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Tooth Pain? Don't Wait!

Early interception can save emotional, physical and financial stress

A Consultation with Dr. Matthew V. Lindemann

Tooth pain Dear Doctor,
I have been having tooth pain. What are the likely causes, and what can be done?

Dear Brad,
Generally speaking, pain is a protective response that ranges from minor sensitivity to severe pain and informs the body that something is wrong. As for tooth pain, it is caused by a reaction of the nerves inside a tooth's pulp chamber with the severity dependent upon the type and degree of the stimulus. What follows are some examples of symptoms you may be feeling and their possible causes.

Symptom: Sensitivity to hot or cold foods and liquids.


Possible problem: If discomfort lasts only moments, sensitivity generally does not signal a serious problem. It may be caused by; a small area of decay in a tooth, a loose filling or an exposed root surface resulting from gum recession and possibly toothbrush abrasion.

What to do: If a root surface is sensitive, keep it clean and free of dental bacterial plaque. Use a soft toothbrush, cleaning very gently at the gum line, and brush no more than twice daily. Try using fluoride-containing toothpaste made for sensitive teeth. You can even try using toothpaste like an ointment, rubbing it into the root surface for ten minutes or so at a time. If the sensitivity continues, see your dentist.

Tooth sensitivity to hot or cold foodsSymptom: Sensitivity to hot or cold foods after dental treatment.


Possible problem: Dental work may result in tooth sensitivity due to inflammation of the pulp tissues inside a tooth.

What to do: This sensitivity should last no longer then a few days; however, if decay has recently been removed or a filling or crown recently has been placed, a tooth may take a week or two to settle. Mild pain relievers like acetaminophen, aspirin or ibuprofen should help. If the pain persists or worsens, see your dentist.

Tooth pain when biting down on foodSymptom: Sharp pain when biting down on food.


Possible problem: Decay, a loose filling and/or a cracked tooth are possible causes.

What to do: See a dentist to diagnose the problem before the pain worsens. Decay will need to be removed, and a loose filling replaced by your dentist. If the pain is caused by pulp tissue damage, your dentist may send you to an endodontist (“endo” – inside; “dont” – tooth), a specialist who will perform a root canal treatment to clean out the damaged pulp, disinfect the root canal and fill and seal the remaining space to save the tooth. A cracked tooth may be difficult to treat not only if it involves the pulp, but also depending on the location and depth of the crack. (See the Dear Doctor magazine article on “Cracked Tooth Syndrome”)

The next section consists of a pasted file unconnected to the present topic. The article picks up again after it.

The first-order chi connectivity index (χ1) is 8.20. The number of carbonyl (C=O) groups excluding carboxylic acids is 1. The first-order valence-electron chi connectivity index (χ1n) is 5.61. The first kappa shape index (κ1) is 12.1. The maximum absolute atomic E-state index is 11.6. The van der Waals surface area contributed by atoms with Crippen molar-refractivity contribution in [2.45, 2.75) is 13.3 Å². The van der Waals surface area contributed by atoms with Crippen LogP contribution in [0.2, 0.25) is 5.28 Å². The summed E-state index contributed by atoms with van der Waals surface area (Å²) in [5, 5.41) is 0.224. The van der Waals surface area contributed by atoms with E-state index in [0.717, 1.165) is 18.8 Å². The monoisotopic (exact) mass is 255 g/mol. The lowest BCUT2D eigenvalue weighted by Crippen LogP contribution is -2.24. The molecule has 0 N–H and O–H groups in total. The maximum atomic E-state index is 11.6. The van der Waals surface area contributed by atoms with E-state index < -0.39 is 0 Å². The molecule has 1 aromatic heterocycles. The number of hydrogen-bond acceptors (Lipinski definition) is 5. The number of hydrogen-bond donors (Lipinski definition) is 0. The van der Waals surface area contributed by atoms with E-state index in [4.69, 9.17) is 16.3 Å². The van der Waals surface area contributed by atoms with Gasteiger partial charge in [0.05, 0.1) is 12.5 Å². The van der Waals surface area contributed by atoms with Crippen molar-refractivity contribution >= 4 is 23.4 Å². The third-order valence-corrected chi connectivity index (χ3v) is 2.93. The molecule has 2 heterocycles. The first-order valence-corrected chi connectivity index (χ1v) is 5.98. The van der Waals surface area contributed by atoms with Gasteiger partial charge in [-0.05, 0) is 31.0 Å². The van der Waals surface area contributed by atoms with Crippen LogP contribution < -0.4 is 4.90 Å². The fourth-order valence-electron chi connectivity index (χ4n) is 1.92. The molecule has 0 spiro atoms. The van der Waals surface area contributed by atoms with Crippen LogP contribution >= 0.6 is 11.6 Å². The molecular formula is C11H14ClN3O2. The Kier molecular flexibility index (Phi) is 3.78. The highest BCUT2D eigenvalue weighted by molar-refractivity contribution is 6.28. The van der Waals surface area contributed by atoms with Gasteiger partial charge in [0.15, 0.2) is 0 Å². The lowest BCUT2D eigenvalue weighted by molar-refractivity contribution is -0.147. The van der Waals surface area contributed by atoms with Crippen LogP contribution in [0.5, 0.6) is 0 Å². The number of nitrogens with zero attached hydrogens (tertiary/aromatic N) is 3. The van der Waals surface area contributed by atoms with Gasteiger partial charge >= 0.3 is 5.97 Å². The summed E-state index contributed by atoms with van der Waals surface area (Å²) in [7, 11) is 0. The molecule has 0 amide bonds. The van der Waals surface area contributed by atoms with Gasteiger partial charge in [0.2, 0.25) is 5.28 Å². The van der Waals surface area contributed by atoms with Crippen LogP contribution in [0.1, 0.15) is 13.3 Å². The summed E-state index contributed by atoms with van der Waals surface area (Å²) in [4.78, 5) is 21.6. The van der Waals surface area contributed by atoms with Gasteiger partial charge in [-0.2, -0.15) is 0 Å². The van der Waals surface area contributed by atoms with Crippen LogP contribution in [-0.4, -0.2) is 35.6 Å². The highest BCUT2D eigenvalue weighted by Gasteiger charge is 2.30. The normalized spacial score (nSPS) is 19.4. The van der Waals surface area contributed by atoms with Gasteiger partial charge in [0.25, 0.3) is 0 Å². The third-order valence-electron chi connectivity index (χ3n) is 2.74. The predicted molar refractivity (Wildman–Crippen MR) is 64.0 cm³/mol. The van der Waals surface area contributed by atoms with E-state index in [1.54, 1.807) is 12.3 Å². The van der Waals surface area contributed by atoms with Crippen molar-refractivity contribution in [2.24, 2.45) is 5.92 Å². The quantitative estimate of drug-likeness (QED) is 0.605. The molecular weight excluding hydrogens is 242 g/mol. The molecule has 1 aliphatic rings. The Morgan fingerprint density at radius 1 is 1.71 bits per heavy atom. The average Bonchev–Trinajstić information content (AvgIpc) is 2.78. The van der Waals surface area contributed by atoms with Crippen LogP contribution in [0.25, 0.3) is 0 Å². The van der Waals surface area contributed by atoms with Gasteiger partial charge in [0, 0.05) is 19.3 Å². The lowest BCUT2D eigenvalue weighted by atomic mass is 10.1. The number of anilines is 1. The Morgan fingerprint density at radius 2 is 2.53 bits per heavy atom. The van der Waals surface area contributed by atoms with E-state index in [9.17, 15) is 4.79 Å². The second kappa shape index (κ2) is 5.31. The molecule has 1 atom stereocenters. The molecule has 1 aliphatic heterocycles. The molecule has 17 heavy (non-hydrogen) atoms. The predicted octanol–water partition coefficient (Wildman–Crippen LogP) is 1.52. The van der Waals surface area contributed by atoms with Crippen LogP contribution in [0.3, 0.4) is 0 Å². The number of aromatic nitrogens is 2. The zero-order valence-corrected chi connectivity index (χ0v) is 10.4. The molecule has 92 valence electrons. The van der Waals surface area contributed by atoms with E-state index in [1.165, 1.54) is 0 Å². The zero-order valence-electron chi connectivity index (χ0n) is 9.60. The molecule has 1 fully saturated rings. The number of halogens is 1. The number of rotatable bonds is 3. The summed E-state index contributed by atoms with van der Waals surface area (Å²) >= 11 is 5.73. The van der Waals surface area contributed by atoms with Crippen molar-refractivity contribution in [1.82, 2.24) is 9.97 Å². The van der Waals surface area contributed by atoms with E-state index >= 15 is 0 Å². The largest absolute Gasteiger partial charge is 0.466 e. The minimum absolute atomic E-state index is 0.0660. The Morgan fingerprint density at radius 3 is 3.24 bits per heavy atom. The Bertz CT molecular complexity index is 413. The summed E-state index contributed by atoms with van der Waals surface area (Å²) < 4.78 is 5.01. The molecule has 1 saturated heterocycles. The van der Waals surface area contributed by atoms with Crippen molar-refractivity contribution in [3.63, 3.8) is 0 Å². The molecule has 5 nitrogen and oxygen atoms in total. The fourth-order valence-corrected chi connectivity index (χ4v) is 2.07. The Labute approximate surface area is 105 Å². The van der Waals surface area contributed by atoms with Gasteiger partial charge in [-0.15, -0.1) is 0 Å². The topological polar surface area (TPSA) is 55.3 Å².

Tooth pain after eating hot or cold foodsSymptom: Lingering pain after eating hot or cold foods and liquids.


Possible problem: This probably means the pulp is inflamed and/or dying, and may be irreversibly damaged usually as a result of deep decay or physical trauma.

What to do: See your dentist or endodontist to diagnose the problem before the pain becomes severe due to the development of an abscess. The tooth will likely need root canal treatment to remove the dying or dead pulp tissue to save the tooth.

Floor of the sinusSymptom: Dull ache and pressure in the upper teeth and sinus area of one or both sides.


Possible problem: Pain felt in the sinus area of the face is often associated with the upper back teeth because they share the same nerves. The origin of this “referred” pain consequently may be difficult to determine. Therefore, sinus pain can feel like tooth pain and vice versa. That's why sinus congestion from a cold or flu can cause pain in the upper teeth. Additionally it's also important to determine if clenching or grinding is a factor, as they too cause similar symptoms.

What to do: See your dentist or endodontist to find out if the symptoms are dentally related; otherwise, you may need to see your family physician. However, don't wait until the pain worsens.

Symptom: Acute and constant pain from an area, but difficult to say exactly which tooth is causing the problem.


Infected and inflamed pulp tissuePossible problem: The pulp tissue inside a tooth is acutely infected, inflamed and dying. This is generally in response to decay coming very close to or entering the nerve.

What to do: See your dentist or endodontist immediately for a thorough examination. Once the problematic tooth is isolated, a root canal treatment to remove the infected pulp tissue will bring relief while saving the tooth. Untreated, the pain could become worse.

Symptom: Constant severe pain and pressure, swelling of the gum and sensitivity to touch.


Possible problem: A tooth may have an infection/abscess that has spread from the pulp into the surrounding periodontal tissues (“peri” – around; “odont” – tooth) and bone.

What to do: See your dentist or endodontist immediately. A root canal will probably be required. Over-the-counter medications like acetaminophen and ibuprofen will help minimize symptoms until you are treated.

Don't wait for the pain to get worse.

Note in the above examples, possible problems and solutions are suggested — but they only provide possible guidelines. In all cases of tooth or jaw pain or discomfort in and around the teeth and jaws, see your dentist as soon as possible for a proper evaluation and treatment. Your dentist may refer you to an endodontist for diagnosis and treatment, especially if the issue is related to a root canal problem. And if your pain has a medical component, your dentist or endodontist will refer you to a physician.




Dear Doctor's Department of Endodontics is endorsed by the AAE logo Visit www.AAE.org to learn more about
the American Association of Endodontists


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